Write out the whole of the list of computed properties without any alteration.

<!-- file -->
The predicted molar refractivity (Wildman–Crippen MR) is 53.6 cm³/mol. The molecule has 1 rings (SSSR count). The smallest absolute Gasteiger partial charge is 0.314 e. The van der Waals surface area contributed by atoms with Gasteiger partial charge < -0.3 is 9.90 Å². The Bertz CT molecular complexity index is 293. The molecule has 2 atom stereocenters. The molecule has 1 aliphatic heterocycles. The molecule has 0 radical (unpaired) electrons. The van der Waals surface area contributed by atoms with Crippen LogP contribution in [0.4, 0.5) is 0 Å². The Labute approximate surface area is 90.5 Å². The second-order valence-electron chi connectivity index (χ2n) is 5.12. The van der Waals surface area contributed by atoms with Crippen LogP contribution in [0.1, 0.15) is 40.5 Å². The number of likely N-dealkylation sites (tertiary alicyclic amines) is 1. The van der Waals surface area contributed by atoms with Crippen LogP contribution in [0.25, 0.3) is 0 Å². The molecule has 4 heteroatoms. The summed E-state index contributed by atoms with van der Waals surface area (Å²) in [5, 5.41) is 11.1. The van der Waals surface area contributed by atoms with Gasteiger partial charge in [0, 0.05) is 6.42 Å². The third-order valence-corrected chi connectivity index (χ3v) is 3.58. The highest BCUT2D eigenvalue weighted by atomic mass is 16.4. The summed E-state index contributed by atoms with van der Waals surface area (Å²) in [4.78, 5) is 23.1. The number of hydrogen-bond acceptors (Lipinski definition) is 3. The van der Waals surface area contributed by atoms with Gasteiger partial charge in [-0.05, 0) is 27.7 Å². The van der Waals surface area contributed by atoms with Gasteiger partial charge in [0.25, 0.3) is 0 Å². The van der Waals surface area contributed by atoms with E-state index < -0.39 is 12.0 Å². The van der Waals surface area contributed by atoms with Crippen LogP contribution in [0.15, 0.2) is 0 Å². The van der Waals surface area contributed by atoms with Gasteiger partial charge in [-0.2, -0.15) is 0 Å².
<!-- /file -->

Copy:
The predicted molar refractivity (Wildman–Crippen MR) is 53.6 cm³/mol. The molecule has 1 rings (SSSR count). The smallest absolute Gasteiger partial charge is 0.314 e. The van der Waals surface area contributed by atoms with Gasteiger partial charge < -0.3 is 9.90 Å². The Bertz CT molecular complexity index is 293. The molecule has 2 atom stereocenters. The molecule has 1 aliphatic heterocycles. The molecule has 0 radical (unpaired) electrons. The van der Waals surface area contributed by atoms with Crippen LogP contribution in [0.4, 0.5) is 0 Å². The Labute approximate surface area is 90.5 Å². The second-order valence-electron chi connectivity index (χ2n) is 5.12. The van der Waals surface area contributed by atoms with Crippen LogP contribution in [0.1, 0.15) is 40.5 Å². The number of likely N-dealkylation sites (tertiary alicyclic amines) is 1. The van der Waals surface area contributed by atoms with Crippen LogP contribution in [0.25, 0.3) is 0 Å². The molecule has 4 heteroatoms. The summed E-state index contributed by atoms with van der Waals surface area (Å²) in [5, 5.41) is 11.1. The van der Waals surface area contributed by atoms with Gasteiger partial charge in [0, 0.05) is 6.42 Å². The third-order valence-corrected chi connectivity index (χ3v) is 3.58. The highest BCUT2D eigenvalue weighted by atomic mass is 16.4. The summed E-state index contributed by atoms with van der Waals surface area (Å²) in [4.78, 5) is 23.1. The number of hydrogen-bond acceptors (Lipinski definition) is 3. The van der Waals surface area contributed by atoms with Gasteiger partial charge in [-0.05, 0) is 27.7 Å². The van der Waals surface area contributed by atoms with Gasteiger partial charge in [0.25, 0.3) is 0 Å². The van der Waals surface area contributed by atoms with E-state index < -0.39 is 12.0 Å². The van der Waals surface area contributed by atoms with Crippen LogP contribution in [0.15, 0.2) is 0 Å². The van der Waals surface area contributed by atoms with Gasteiger partial charge in [-0.2, -0.15) is 0 Å².